NEARLY 165 years after his death, Corporal John M.McGill will take his place among some of the most prominent citizens of colonial Newcastle.
Corporal McGill, a British-born soldier with the 99th (Lanarkshire) Regiment of Foot, had his refurbished headstone returned to its burial plot in Cathedral Park yesterday.
Also returning to the park yesterday was the headstone of Frances Wood, who died in 1867.
The work is part of a masterplan to recreate Newcastle’s oldest European cemetery and to breathe some new life into the historic public space behind Christ Church Cathedral.
Newcastle City Council future city director Judy Jaeger said the project was also a key part of the city’s revitalisation.
‘‘This is the first stage of an 18-month project for reinventing Cathedral Park as a beautiful, contemporary and engaging public space, which integrates parkland and heritage interpretation,’’ Ms Jaeger said.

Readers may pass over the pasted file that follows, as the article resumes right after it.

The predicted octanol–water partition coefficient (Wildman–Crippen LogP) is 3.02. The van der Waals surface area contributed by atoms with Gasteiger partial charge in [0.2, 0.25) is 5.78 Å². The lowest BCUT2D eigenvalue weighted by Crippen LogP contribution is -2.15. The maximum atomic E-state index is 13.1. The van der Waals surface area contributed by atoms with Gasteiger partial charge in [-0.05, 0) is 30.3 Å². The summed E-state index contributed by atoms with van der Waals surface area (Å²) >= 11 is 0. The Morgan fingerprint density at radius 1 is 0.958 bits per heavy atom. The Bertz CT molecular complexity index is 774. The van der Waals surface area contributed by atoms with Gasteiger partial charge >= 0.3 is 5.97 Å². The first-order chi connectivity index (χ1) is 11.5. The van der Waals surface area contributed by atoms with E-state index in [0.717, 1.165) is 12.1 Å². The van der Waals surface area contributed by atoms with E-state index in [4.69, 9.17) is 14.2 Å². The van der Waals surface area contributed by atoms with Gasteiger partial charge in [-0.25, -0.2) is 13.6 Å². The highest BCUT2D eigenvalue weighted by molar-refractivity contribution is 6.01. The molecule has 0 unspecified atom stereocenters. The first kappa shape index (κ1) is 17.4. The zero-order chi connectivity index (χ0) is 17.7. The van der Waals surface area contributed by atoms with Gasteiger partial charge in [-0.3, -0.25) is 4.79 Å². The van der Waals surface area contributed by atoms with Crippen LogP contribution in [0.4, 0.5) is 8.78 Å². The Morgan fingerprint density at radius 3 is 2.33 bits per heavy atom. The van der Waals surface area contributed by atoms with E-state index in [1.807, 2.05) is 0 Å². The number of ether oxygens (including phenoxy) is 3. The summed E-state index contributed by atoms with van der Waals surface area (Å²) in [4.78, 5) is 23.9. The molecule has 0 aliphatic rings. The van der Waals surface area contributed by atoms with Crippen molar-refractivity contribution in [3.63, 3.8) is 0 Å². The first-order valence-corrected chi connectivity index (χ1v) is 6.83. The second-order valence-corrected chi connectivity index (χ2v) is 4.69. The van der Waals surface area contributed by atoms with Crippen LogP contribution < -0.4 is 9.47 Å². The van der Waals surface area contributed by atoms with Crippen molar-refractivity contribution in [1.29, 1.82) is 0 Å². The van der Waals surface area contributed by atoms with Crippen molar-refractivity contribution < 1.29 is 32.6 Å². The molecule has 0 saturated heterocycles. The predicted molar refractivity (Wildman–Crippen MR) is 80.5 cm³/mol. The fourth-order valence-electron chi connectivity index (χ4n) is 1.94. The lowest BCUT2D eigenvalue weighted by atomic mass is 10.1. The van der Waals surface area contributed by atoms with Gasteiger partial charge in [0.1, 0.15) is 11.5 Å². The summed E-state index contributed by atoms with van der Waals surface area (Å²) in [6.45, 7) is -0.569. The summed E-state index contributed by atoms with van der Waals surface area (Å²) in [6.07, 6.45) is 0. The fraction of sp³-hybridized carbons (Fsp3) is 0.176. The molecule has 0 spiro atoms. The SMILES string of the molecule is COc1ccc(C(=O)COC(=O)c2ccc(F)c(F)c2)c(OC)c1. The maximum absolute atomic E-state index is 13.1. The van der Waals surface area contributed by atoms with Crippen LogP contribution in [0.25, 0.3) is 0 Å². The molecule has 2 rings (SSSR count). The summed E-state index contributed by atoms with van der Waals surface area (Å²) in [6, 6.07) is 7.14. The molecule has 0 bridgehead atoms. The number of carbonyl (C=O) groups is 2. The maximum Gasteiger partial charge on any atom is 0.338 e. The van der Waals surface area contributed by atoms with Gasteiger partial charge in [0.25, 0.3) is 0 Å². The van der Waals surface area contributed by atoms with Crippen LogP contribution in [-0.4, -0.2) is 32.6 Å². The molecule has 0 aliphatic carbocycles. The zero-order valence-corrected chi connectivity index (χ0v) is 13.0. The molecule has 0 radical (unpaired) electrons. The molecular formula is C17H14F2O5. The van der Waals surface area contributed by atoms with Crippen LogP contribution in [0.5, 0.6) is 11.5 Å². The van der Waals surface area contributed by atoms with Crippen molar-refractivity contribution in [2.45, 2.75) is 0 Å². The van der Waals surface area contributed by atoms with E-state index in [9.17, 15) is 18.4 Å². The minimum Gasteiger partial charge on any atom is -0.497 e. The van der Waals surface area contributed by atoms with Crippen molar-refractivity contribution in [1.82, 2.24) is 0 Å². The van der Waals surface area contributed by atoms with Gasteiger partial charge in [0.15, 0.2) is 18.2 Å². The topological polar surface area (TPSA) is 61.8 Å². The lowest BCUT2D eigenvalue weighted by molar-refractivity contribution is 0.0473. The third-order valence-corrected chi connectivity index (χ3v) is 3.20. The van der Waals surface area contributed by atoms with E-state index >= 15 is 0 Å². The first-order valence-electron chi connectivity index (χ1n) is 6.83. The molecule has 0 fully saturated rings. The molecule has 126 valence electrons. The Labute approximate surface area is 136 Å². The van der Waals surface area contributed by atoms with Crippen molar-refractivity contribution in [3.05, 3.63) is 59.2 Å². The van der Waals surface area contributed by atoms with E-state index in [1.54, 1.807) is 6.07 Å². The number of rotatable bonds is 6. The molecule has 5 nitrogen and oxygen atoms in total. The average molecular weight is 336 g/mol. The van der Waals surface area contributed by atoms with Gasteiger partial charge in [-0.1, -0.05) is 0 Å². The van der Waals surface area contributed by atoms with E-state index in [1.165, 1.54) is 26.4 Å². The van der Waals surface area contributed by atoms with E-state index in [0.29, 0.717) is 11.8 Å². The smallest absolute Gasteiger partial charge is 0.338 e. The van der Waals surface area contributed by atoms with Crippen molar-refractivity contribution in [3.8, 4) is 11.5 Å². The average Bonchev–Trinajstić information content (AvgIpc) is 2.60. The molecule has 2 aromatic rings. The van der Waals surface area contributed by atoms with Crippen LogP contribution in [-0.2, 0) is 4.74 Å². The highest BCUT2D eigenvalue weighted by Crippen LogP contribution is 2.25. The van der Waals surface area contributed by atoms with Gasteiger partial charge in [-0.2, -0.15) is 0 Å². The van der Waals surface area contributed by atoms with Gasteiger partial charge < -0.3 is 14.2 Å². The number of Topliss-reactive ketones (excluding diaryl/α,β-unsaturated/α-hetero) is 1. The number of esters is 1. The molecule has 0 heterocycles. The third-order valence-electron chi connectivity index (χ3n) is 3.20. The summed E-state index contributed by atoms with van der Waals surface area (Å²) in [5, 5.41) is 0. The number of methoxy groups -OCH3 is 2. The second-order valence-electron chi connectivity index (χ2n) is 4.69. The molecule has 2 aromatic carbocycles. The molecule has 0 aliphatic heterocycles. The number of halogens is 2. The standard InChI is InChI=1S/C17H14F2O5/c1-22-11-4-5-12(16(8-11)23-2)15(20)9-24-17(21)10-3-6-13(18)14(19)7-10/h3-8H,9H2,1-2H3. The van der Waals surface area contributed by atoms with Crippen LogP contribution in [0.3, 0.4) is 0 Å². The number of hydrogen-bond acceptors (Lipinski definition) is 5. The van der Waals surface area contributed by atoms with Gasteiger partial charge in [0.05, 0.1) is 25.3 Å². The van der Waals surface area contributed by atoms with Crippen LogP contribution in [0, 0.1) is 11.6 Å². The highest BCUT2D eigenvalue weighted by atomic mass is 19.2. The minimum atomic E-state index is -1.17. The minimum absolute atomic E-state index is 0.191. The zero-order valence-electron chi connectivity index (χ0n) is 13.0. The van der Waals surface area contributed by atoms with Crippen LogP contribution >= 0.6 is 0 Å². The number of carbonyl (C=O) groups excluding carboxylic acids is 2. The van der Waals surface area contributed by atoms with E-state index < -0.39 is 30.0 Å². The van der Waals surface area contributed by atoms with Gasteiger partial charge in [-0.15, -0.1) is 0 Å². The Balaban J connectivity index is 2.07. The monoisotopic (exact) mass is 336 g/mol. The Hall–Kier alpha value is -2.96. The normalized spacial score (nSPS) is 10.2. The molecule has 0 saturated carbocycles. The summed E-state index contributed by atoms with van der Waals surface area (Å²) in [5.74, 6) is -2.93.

Cathedral Park was the city’s first cemetery and everyone from convicts to members of parliament were buried there between 1817 and 1880.
Remains of 60 people who died in 1866 when the steamship Cawarra wrecked off Stockton also rest in the park.
The cemetery closed in 1884 and was donated to Newcastle City Council in 1972 for parkland.
Work is still in progress to restore some of the 84 headstones that were moved by workers at that time.
So far, seven headstones have been refurbished and returned to the park.
The most significant, the monument to James Hannell, the first mayor of Newcastle, is expected to be placed in Cathedral Park in February.
Mr Hannell was also the mayor of Wickham and a member of parliament.
Other notable personalities resting in the park are magistrate and entrepeneur John Bingle and police chief constable Samuel Holt.